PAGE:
Sue Johnson
Indoor Garden | 2009

Indeed, in a gallery directly above Moore Adventures in Wonderland, Marianne Moore's Greenwich Village living room is permanently installed at the Rosenbach. Thus, Johnson invites viewers to enter a literal as well as an imaginative “free-fall” between Moore’s living space above and Johnson’s fantastic space below. But instead of finding bookshelves and jars of orange marmalade as Alice does falling between worlds, Johnson’s viewers encounter ever more of Moore’s own, odd objects: an air-mail envelope, a set of dove-decorated postage stamps, a wind-up mechanical crow from Germany, a stuffed bird, Scottish pins made from real feathers, an angel suspended in a glass paperweight, calling cards with cockfighting poses, and a painted silhouette by Johnson herself recalling John Tenniel’s rendition of the Jabberwocky. This particular grouping, arranged in “Things that Fly,” is one of Johnson’s more associative cabinets, evocative of the metaphor of flight. Perhaps as we viewers “fall,” we glide in our mind’s eye, catching the tailwind of an airplane with air-mail in its belly, remembering places we’ve traveled, either real or fantastic. Perhaps we remake ourselves as imaginative birds, bone-light and plumed, able to look down upon all kinds of wonderscapes passing beneath our wings. Or perhaps we feel afraid of flying, of that raucous rush and soar—especially with the specter of the jabberwocky like a small but significant shadow representing childhood fears of flight.


Sue Johnson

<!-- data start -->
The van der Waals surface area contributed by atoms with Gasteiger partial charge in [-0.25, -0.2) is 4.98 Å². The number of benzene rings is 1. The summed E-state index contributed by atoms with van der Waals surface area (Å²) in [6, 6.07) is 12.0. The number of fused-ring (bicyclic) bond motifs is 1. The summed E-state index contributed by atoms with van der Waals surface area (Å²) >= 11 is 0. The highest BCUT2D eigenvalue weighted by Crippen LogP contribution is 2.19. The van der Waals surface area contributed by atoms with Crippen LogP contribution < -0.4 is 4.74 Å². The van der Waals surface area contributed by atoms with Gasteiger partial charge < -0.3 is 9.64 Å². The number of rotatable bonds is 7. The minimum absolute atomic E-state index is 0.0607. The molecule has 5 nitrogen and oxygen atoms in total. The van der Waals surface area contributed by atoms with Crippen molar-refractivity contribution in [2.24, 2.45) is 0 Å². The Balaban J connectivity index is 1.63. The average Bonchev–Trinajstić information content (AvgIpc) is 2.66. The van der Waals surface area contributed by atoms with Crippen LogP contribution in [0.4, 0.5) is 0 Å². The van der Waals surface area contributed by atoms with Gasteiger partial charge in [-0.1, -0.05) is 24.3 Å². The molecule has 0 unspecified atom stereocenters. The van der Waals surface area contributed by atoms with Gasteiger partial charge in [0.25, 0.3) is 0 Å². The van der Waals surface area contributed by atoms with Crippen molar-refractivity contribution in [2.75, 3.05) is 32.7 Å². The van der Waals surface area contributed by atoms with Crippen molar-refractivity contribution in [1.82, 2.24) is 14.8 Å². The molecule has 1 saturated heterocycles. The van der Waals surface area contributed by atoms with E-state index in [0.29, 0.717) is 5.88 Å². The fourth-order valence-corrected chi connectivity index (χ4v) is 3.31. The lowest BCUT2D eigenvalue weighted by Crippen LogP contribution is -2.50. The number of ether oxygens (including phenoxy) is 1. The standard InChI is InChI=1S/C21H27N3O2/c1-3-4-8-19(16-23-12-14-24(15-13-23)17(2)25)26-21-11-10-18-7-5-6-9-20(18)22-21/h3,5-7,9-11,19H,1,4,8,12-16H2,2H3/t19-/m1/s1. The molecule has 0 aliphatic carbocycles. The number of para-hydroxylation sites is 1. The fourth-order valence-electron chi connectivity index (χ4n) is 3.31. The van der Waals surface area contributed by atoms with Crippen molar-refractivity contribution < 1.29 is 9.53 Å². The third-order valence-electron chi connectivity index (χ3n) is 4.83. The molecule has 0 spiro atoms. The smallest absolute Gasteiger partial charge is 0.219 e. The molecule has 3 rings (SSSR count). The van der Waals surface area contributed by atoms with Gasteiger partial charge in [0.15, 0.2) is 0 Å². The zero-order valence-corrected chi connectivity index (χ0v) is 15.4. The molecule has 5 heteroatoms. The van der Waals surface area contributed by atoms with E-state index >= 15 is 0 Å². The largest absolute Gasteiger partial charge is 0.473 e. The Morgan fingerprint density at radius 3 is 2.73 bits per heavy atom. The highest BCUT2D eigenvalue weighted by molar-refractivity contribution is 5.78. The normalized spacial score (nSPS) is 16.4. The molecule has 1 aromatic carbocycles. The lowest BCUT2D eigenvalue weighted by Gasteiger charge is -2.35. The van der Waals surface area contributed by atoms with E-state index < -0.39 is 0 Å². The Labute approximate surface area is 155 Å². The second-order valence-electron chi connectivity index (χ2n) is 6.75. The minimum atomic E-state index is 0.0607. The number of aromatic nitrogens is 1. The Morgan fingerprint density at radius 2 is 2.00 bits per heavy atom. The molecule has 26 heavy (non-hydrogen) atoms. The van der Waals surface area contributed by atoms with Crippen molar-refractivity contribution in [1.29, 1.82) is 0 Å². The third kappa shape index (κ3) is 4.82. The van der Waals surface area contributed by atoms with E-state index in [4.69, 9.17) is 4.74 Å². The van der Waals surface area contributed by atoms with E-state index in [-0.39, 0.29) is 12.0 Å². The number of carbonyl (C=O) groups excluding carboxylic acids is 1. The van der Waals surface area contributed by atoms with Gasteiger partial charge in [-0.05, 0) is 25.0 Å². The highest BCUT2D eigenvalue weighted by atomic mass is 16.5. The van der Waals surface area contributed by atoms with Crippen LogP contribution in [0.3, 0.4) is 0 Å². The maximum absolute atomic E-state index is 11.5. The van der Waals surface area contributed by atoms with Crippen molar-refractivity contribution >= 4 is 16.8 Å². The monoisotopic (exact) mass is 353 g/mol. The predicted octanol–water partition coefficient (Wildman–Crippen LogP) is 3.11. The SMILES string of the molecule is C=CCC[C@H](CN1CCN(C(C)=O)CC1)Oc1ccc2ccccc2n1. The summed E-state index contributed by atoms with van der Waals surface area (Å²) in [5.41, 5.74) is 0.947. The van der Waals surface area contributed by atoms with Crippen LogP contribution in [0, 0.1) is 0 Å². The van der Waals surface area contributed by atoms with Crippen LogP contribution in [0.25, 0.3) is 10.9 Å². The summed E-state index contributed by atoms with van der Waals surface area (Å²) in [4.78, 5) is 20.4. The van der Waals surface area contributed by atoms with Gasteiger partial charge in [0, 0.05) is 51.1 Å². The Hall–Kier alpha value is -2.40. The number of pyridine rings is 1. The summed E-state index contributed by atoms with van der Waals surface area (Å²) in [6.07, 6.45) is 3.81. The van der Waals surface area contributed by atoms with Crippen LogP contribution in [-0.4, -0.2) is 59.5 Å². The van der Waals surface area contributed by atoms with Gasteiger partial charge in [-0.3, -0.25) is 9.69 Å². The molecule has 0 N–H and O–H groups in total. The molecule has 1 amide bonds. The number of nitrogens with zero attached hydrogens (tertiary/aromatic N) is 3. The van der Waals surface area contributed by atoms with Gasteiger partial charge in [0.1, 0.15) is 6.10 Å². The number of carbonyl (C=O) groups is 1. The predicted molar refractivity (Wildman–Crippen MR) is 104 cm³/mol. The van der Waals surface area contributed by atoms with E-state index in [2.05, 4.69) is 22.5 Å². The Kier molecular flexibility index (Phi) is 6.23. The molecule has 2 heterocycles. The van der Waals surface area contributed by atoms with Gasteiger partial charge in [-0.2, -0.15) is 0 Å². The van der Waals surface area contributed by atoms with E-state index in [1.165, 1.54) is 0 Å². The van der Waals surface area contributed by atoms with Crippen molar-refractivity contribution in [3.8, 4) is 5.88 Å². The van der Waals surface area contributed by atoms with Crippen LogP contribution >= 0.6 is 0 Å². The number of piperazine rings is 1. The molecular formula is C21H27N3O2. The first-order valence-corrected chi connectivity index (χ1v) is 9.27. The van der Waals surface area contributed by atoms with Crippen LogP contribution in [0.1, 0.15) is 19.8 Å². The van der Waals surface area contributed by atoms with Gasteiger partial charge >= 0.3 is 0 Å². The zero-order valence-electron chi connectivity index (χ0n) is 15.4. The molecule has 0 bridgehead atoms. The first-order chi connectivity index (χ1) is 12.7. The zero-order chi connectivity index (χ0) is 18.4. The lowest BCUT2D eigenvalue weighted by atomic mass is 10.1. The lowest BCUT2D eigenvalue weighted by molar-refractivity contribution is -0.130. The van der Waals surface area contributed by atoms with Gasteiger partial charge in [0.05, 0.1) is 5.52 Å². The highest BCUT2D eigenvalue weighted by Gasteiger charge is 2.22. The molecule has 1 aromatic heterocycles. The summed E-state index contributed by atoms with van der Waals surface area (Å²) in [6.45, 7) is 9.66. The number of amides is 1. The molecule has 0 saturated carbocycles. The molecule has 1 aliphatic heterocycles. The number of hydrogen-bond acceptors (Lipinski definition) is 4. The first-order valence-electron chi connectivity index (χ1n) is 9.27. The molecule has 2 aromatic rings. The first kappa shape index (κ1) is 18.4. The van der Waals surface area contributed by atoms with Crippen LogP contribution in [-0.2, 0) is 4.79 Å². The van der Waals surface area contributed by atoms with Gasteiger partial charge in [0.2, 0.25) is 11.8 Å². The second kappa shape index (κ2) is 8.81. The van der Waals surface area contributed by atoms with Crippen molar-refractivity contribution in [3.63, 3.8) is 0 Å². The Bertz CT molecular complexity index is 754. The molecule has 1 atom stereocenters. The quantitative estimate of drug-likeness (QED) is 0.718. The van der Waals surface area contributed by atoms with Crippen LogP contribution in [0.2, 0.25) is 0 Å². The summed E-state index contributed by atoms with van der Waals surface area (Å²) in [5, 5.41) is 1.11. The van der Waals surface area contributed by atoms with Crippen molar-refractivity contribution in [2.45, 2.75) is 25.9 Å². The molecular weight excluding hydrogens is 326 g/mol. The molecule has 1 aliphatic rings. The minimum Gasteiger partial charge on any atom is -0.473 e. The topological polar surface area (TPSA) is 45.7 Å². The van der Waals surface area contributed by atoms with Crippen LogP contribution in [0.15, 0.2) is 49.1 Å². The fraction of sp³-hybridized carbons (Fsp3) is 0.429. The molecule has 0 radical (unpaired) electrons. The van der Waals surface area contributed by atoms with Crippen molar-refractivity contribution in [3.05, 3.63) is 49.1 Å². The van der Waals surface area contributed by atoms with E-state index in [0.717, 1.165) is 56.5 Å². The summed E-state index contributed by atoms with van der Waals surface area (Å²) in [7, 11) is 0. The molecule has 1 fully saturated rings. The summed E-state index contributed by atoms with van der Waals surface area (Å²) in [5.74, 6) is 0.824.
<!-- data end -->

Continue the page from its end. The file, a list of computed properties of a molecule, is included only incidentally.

Things That Fly | 2009

By curating Moore’s personal objects into such inventive combinations, it becomes clear that the Modernist poet didn’t merely think like a curioso; she lived like one. Moore’s living room contains its own associative collections, including purposeful arrangements of gifts from other Modernist poets, perhaps most famously a footstool from T. S. Eliot and a yellow rose painted by E. E. Cummings, as well as numerous animal-shaped figurines, including a small replica of Dürer’s rhinoceros and an elephant made by Malvina Hoffman inspired by Moore’s poem, “Elephants.”(4) Moore also tucked diverse clippings into her numerous books, creating mini-assemblages in word as well as object. And while she never wrote directly about Lewis Carroll, she owned all of his children’s books and saved within their pages a wondrous assortment of essays pertaining to his legacy—often newspaper articles announcing new editions of Alice or containing comments from still-living women who had known Carroll as children. In this manner, Sue Johnson’s aesthetic directly mirrors Moore’s own.